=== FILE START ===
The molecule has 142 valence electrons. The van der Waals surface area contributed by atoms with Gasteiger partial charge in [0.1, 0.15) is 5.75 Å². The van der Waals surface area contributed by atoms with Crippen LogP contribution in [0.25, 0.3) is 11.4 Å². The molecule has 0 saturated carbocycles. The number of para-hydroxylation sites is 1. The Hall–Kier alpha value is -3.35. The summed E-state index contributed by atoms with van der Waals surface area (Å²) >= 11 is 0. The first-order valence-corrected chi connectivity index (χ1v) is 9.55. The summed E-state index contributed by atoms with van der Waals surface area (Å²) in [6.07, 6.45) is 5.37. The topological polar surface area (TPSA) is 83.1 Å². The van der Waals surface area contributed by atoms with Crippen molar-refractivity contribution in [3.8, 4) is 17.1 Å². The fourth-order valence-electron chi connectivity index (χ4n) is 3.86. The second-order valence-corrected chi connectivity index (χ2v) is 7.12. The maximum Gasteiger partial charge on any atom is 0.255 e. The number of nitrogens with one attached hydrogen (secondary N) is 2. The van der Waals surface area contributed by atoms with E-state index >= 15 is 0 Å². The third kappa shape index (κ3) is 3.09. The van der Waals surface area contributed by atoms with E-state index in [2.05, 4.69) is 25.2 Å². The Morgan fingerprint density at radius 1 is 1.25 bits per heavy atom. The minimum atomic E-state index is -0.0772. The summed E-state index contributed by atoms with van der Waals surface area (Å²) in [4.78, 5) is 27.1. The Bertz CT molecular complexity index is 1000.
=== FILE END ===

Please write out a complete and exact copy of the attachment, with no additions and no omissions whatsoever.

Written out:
The molecule has 142 valence electrons. The van der Waals surface area contributed by atoms with Gasteiger partial charge in [0.1, 0.15) is 5.75 Å². The van der Waals surface area contributed by atoms with Crippen LogP contribution in [0.25, 0.3) is 11.4 Å². The molecule has 0 saturated carbocycles. The number of para-hydroxylation sites is 1. The Hall–Kier alpha value is -3.35. The summed E-state index contributed by atoms with van der Waals surface area (Å²) >= 11 is 0. The first-order valence-corrected chi connectivity index (χ1v) is 9.55. The summed E-state index contributed by atoms with van der Waals surface area (Å²) in [6.07, 6.45) is 5.37. The topological polar surface area (TPSA) is 83.1 Å². The van der Waals surface area contributed by atoms with Crippen molar-refractivity contribution in [3.8, 4) is 17.1 Å². The fourth-order valence-electron chi connectivity index (χ4n) is 3.86. The second-order valence-corrected chi connectivity index (χ2v) is 7.12. The maximum Gasteiger partial charge on any atom is 0.255 e. The number of nitrogens with one attached hydrogen (secondary N) is 2. The van der Waals surface area contributed by atoms with E-state index >= 15 is 0 Å². The third kappa shape index (κ3) is 3.09. The van der Waals surface area contributed by atoms with E-state index in [2.05, 4.69) is 25.2 Å². The Morgan fingerprint density at radius 1 is 1.25 bits per heavy atom. The minimum atomic E-state index is -0.0772. The summed E-state index contributed by atoms with van der Waals surface area (Å²) in [4.78, 5) is 27.1. The Bertz CT molecular complexity index is 1000.